If there’s one thing that business owners in today’s market know, it’s that the digital landscape changes quickly.
If you find yourself wondering…
- What happened to placing all of my important stuff “above the fold?”
- I thought people hated scrolling?
- Wasn’t it just yesterday that my website was brand new???
…you are not alone.
Web design trends change every few months as technology works its way into people’s lives in new and more integrated ways. But don’t let that scare you into hiring a full in-house creative web team to build you a new website every January, June, and September.
Trends may ebb and flow, but there are a few fundamental pillars of great websites that don’t change. Many businesses feel the need to chase after new tools, faster frameworks, and the latest bells and whistles. In reality, businesses can avoid costly, frequent optimizations and ensure their website’s success by focusing on three strategic elements: (1) customer-centered design, (2) clarity, and (3) consistency.
Keep reading to see how these factors impact your website and how you can use them to drive growth for your company.
Pillar #1: Customer-Centered Design
Every good business owner wants to put their customer’s needs ahead of their personal preferences and opinions. Despite these good intentions, however, many business owners often fail to design their company’s website from their customer’s point of view.
How many times have you landed on a website that spends 80% of its space talking about the company itself? How long it’s been in business, what its mission statement is, what its core values are… This approach to communicating with your customers will raise your bounce rates and lose sales.
People want to know how you are going to make their lives better. Period.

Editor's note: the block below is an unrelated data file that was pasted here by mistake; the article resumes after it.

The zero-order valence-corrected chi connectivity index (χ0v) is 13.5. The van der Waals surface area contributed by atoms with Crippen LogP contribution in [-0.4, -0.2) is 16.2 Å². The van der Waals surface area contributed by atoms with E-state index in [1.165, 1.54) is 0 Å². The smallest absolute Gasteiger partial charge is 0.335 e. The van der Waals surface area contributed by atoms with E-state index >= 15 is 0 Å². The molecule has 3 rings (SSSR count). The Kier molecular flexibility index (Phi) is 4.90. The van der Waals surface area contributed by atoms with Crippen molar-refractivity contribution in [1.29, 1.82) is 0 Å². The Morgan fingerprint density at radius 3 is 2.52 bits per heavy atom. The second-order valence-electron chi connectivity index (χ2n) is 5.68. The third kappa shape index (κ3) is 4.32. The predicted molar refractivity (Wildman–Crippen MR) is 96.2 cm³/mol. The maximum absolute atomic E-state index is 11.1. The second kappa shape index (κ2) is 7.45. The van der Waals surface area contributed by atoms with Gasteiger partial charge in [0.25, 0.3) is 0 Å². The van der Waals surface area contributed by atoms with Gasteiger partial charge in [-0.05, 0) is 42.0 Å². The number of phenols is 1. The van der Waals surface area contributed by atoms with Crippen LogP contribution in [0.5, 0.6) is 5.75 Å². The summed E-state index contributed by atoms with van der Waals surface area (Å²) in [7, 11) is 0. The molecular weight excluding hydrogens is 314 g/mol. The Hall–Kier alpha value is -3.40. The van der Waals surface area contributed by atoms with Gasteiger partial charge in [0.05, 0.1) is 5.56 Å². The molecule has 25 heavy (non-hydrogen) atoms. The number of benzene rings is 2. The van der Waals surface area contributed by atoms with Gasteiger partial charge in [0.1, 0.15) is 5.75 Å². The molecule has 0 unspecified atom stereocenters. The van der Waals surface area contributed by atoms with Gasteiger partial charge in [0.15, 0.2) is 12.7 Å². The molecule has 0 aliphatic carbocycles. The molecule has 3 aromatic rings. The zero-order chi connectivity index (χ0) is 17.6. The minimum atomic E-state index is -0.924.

Do you make their job easier? Do you make them more confident? Give them back time? Help them make more money? Add value to their relationships? This is what they want to buy from you. Failure to understand what your visitors really want—and to subsequently message and design for that—is the number one reason we see websites fail.
A website is a tool meant to sell, whether it be a service, a product, or an idea. To sell successfully, you must view your web design objectively through the lens of the customer’s experience—as if the website itself is a product you are creating for your users.
Pillar #2: Clarity
Like any marketing piece, a great website must be clear in purpose and message. As Donald Miller of StoryBrand puts it:
“Within the first 5 seconds, a first-time visitor should be able to answer these three questions: What do you offer? How will it make my life better? What do I need to do to buy it?”
Achieving clarity is a combination of great messaging and stellar graphic design. A website shouldn’t be hard to use, slow to load, or confusing to the average user. When a website isn’t clear, visitors will bounce and won’t buy.
Cardinal sins in clarity include website designs that are so unique users can’t figure out how to navigate them. Or messaging that tries so hard to be clever that the user never understands what the company actually does.
Do these three things instead:
- Make your copy clear and concise.
- Create a flow that leads users straight to the actions they need to take to engage with your business.
- Build a consistent user interface (UI) system that makes it easy to understand and navigate the site.
Pillar #3: Consistency
Just how important is UI design? Important enough to land a spot as our third pillar.
Think about the elements of a book. You don’t read the page numbers or the running chapter titles on each page as if they are part of the text. Your brain categorizes that information into a “wayfinding box.” Other visual cues may signal to you that a new chapter is starting or that there’s a reference for more information.
In the same way, our brains are trained to recognize categories of information on a web page: a navigation menu, buttons to take you to new pages, hyperlinks, where sections start and end, to name a few.
To help users successfully move through a site and understand information, these elements need to be designed systematically across the entire site. When a website is consistent, our minds don’t have to think as hard to process information. The less time a user has to spend thinking about your website design, the more brainpower they can give to your message and product.
Tap into the customer’s point of view, keep language and design clear, and create a consistent, organized UI. Get these pillars right, and you’ll find that the foundations of your site—and consequently, your growth—will be able to withstand the changes in the digital landscape.
It doesn’t mean you’ll never have to update your website again, but you’ll be able to go longer between optimizations without compromising on effectiveness.